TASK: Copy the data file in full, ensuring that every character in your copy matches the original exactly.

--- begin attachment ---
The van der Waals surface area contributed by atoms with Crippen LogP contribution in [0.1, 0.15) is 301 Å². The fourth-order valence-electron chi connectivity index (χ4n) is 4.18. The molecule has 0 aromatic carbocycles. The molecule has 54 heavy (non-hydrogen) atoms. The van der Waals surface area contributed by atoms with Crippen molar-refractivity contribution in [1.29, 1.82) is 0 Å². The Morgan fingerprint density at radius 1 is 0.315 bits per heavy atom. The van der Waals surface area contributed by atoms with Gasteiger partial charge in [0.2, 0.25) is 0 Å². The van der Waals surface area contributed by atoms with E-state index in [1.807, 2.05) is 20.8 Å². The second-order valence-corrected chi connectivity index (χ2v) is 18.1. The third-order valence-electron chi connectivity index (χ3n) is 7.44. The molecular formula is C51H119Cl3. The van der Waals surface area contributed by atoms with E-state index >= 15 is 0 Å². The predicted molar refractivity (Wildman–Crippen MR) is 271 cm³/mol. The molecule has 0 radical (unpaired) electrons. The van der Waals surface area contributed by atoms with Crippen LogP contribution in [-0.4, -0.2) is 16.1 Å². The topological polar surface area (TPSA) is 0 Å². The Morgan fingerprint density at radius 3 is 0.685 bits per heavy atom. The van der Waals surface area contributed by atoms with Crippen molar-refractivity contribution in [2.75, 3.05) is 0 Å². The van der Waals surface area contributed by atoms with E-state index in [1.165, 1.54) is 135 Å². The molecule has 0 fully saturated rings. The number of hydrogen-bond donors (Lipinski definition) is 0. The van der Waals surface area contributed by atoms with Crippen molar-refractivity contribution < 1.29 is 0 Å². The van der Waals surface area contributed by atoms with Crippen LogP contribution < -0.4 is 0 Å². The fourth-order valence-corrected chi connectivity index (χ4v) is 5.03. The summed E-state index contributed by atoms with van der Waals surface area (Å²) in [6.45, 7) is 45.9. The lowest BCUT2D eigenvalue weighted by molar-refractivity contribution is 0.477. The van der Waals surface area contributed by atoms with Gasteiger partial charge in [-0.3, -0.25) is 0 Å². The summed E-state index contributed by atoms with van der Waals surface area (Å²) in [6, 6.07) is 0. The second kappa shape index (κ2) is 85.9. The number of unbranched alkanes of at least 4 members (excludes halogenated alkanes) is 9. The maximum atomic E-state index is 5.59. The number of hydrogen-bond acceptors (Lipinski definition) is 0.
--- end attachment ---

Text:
The van der Waals surface area contributed by atoms with Crippen LogP contribution in [0.1, 0.15) is 301 Å². The fourth-order valence-electron chi connectivity index (χ4n) is 4.18. The molecule has 0 aromatic carbocycles. The molecule has 54 heavy (non-hydrogen) atoms. The van der Waals surface area contributed by atoms with Crippen molar-refractivity contribution in [1.29, 1.82) is 0 Å². The Morgan fingerprint density at radius 1 is 0.315 bits per heavy atom. The van der Waals surface area contributed by atoms with Gasteiger partial charge in [0.2, 0.25) is 0 Å². The van der Waals surface area contributed by atoms with E-state index in [1.807, 2.05) is 20.8 Å². The second-order valence-corrected chi connectivity index (χ2v) is 18.1. The third-order valence-electron chi connectivity index (χ3n) is 7.44. The molecular formula is C51H119Cl3. The van der Waals surface area contributed by atoms with E-state index >= 15 is 0 Å². The predicted molar refractivity (Wildman–Crippen MR) is 271 cm³/mol. The molecule has 0 radical (unpaired) electrons. The van der Waals surface area contributed by atoms with Crippen LogP contribution in [-0.4, -0.2) is 16.1 Å². The topological polar surface area (TPSA) is 0 Å². The Morgan fingerprint density at radius 3 is 0.685 bits per heavy atom. The van der Waals surface area contributed by atoms with Crippen molar-refractivity contribution in [2.75, 3.05) is 0 Å². The van der Waals surface area contributed by atoms with E-state index in [1.165, 1.54) is 135 Å². The molecule has 0 fully saturated rings. The number of hydrogen-bond donors (Lipinski definition) is 0. The van der Waals surface area contributed by atoms with Crippen molar-refractivity contribution < 1.29 is 0 Å². The van der Waals surface area contributed by atoms with Crippen LogP contribution < -0.4 is 0 Å². The fourth-order valence-corrected chi connectivity index (χ4v) is 5.03. The summed E-state index contributed by atoms with van der Waals surface area (Å²) in [6.45, 7) is 45.9. The lowest BCUT2D eigenvalue weighted by molar-refractivity contribution is 0.477. The van der Waals surface area contributed by atoms with Gasteiger partial charge in [-0.3, -0.25) is 0 Å². The summed E-state index contributed by atoms with van der Waals surface area (Å²) in [6, 6.07) is 0. The second kappa shape index (κ2) is 85.9. The number of unbranched alkanes of at least 4 members (excludes halogenated alkanes) is 9. The maximum atomic E-state index is 5.59. The number of hydrogen-bond acceptors (Lipinski definition) is 0.